Codi’s parents have had the freedom to attend many games over the years because they are self-employed. The move to Fort Collins, Colorado, in 2009 was partly for the business opportunity but also because it meant Codi, then in seventh grade, could play high school baseball.

Montana doesn’t offer high school baseball, and American Legion baseball wouldn’t offer as many games, as much top competition and as many opportunities.

The move expanded his horizons and opportunities beyond high school.

“That was definitely a big plus when we moved to Colorado about the exposure because it’s tough for baseball players in cold weather states to get scouted,” Heuer said. “Nothing against Legion ball, but high school ball is a better platform.”

Before their family moved to Colorado, Codi spent previous summers there playing travel ball after Montana's Little League season ended. He was one of the tallest kids and hardest throwers, so opposing coaches and parents — who were much more “cutthroat” than in Montana, Beth Heuer said — asked to see his birth certificate to prove his age.

“The go-to line was, ‘He’s an apple farmer from Montana. He grew up there throwing apples,’” Brian Heuer said of the usual joke response.

Heuer continued throwing those apple bombs on the football field as a freshman at Fossil Ridge High School. After that, he focused on baseball.

“I was playing a bunch of sports, and they were overlapping, and my body didn’t feel as good as I thought it could just because it was a lot,” he said. “I decided to pick one and I picked baseball. I’d say I was right in terms of a lot of things, like longevity of career. I couldn’t really tell you why in the moment, but it worked out.”

Codi absorbed all he could from Fossil Ridge coach Mark Findley. He’d sit or stand next to Findley in the dugout, talking with him about pitch selection, accepting and shaking off signs, and more.

“He had an inquisitive mind,” Findley said. “He took criticism to heart. He was very calm, sedate and has a good baseball mind.”

Findley had Codi focus on pitching his junior year and stop playing shortstop too. Along with a growth spurt before his senior year, Codi was quickly dissecting batters during games despite limited scouting reports and struck out a school-record 17 batters in a 2-0 win.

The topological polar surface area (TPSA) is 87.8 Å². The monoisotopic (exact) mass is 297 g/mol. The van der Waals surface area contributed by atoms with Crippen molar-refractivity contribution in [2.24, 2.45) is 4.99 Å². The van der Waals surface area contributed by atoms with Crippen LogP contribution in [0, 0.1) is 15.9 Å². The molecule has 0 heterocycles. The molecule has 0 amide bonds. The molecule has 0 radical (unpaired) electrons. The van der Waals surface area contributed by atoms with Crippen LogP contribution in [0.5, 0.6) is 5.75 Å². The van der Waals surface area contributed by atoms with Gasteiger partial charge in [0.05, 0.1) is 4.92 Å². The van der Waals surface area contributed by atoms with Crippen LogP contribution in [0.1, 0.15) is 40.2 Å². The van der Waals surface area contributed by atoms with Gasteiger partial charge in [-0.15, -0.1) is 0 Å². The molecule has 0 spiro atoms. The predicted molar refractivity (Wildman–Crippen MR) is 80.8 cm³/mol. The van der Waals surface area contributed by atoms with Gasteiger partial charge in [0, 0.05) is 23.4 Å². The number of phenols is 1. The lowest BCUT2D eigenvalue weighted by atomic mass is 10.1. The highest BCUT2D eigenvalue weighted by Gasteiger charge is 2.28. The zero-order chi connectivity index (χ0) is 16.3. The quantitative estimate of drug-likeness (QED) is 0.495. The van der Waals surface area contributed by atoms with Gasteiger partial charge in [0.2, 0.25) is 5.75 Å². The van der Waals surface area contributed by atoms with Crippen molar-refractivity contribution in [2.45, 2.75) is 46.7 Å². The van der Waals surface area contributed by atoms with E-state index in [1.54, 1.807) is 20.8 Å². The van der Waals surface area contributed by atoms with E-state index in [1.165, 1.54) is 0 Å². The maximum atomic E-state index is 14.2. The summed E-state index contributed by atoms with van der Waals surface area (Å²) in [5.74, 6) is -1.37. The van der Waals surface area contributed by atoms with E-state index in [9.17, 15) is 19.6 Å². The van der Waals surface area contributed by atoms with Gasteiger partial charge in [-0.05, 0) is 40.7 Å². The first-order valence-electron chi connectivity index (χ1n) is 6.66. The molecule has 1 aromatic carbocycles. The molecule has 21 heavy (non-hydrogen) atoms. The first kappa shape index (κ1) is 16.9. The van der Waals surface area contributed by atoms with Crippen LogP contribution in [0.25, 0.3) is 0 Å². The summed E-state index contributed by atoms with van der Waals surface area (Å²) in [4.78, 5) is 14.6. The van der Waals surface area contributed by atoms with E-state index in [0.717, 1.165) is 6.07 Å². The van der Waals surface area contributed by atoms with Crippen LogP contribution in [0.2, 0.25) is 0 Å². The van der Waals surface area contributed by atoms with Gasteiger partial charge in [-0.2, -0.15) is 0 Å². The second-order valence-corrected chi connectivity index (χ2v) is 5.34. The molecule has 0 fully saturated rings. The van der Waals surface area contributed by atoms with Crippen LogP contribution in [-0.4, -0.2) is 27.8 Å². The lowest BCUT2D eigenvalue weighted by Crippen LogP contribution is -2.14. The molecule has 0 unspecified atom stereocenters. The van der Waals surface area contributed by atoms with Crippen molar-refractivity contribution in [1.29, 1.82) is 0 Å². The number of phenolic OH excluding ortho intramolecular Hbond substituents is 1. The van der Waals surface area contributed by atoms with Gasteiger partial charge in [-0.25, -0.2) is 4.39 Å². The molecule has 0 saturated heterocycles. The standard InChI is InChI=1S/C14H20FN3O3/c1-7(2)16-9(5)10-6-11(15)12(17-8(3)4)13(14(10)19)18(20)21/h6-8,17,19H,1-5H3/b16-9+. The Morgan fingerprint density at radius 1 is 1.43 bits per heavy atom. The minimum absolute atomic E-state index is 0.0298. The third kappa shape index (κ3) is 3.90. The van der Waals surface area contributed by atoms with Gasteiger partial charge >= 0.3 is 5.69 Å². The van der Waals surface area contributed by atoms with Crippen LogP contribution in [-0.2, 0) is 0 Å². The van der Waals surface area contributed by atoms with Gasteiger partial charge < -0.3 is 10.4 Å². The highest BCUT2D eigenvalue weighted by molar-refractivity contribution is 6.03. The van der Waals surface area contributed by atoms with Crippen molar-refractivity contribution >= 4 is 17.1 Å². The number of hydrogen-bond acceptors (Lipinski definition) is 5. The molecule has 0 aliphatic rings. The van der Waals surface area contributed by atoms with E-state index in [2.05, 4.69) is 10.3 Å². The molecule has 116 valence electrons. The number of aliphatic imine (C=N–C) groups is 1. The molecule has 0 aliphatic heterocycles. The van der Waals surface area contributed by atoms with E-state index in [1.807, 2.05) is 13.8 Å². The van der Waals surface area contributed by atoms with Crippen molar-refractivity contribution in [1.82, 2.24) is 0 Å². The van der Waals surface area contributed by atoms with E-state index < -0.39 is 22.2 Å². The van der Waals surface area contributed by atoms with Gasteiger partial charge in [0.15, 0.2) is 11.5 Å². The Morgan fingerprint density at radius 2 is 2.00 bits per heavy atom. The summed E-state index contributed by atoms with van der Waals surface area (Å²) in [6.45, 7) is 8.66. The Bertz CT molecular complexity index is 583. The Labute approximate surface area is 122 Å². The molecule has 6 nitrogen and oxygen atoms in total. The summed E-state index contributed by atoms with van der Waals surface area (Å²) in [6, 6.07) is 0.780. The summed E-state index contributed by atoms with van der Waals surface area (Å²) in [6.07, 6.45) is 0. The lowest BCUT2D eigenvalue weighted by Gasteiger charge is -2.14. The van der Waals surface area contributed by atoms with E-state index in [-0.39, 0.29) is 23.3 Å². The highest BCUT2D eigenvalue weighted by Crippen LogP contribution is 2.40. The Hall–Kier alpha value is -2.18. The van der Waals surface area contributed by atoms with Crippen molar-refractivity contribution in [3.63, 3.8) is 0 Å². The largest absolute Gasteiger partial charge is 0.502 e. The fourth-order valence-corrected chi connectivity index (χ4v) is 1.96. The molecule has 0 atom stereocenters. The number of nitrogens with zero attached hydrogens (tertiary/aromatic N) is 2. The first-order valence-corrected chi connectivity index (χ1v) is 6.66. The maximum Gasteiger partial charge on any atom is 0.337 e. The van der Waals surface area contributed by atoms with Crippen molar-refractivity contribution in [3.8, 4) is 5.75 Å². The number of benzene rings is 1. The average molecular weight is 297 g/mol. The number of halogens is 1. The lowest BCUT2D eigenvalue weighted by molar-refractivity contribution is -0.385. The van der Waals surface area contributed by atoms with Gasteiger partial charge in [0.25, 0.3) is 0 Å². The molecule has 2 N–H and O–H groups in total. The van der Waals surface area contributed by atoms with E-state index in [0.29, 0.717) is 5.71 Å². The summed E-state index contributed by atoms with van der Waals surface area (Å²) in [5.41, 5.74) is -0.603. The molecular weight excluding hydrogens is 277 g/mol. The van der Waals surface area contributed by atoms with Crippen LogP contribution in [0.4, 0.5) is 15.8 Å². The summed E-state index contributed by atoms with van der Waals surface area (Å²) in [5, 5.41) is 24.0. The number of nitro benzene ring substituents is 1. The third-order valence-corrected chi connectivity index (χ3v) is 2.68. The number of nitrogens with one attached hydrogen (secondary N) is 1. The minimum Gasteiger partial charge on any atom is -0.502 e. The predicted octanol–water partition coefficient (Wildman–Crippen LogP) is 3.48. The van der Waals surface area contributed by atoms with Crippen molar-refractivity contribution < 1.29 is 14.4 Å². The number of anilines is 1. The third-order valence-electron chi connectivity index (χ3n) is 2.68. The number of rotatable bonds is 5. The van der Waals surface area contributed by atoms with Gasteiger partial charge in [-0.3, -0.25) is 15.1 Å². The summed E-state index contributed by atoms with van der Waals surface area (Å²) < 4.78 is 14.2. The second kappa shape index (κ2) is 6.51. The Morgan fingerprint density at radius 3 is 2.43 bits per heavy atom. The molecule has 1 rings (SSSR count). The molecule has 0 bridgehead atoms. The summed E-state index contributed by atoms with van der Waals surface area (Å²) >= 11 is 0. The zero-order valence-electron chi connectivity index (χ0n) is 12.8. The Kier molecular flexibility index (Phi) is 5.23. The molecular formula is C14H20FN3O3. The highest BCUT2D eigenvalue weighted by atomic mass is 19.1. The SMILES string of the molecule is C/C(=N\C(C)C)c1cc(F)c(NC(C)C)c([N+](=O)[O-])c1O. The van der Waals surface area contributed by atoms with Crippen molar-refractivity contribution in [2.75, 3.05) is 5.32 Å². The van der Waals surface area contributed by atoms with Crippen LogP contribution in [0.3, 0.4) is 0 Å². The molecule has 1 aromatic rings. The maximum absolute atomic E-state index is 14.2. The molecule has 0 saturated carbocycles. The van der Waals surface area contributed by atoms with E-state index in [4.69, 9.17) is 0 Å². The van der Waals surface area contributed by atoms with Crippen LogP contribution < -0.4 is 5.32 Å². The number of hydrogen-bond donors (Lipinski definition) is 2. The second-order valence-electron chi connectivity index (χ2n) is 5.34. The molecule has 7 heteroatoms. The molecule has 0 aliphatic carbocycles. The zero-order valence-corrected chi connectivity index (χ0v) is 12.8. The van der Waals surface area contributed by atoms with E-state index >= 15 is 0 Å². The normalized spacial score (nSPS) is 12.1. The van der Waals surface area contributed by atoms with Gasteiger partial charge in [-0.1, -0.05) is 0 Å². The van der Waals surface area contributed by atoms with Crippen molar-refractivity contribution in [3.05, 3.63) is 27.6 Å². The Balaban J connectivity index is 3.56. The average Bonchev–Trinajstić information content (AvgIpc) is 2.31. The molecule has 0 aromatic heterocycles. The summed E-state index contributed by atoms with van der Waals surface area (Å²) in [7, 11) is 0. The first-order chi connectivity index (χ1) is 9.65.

“He had the whole package,” Findley said of Heuer, who held a 4.0 grade-point average throughout high school.

“He had the demeanor and tools on the mound. He had no ego. He had no pretense about how great he was. I felt like I had to talk him into the fact that he was actually a good player.”

Maturing moose

Codi’s fastball has the jump to match his rise to the majors just two years after being drafted, routinely hitting 99 mph with movement.

He long had some power on the mound. He needed someone to help him harness it while becoming mentally stronger.

Enter Mike Steele, Wichita State’s pitching coach in Codi’s final two seasons and now a minor league pitching coach in the Cleveland Indians organization. He’s the one Codi credits the most with his success.

“I really got into the mental side of baseball and controlling what you can control,” Heuer said. “It really took my game to the next level mentality wise. With that comes confidence, and with experience comes confidence.”

Steele's initial impression of Heuer — with a fastball between 89-91 mph, a decent changeup and a breaking ball that needed work — was one of an animal that could be found in parts of western Montana.

“He had long arms, slender body, like a big baby moose who didn’t know what to do with himself,” Steele said of Codi, who’s now listed at 6-5, 190 pounds.

While others had built up Codi and told him how great he was, Steele had to break him down. He threw Codi into the fire of mentally challenging situations. Their work helped Codi become even more of the quietly confident pitcher he now sees himself as.

“I try to stay pretty poised and emotionless on the mound,” Codi said. “I like to stay on the attack, and I don’t like to be afraid of any hitter. I want to be fearless on the mound no matter who’s in the box.”

Steele helped Codi coordinate his full body movement even more to make a smoother delivery, and they worked on sharpening pitches. Codi took it upon himself to dedicate even more time in the weight room and his nutrition.

His fastball jumped up to 97 mph, and he put together his best statistical season his final year in college.

“He went from a being a kid who was pretending to be cool into a man who went and worked and wasn’t a slave to results,” Steele said. “I saw a maturity build in him.”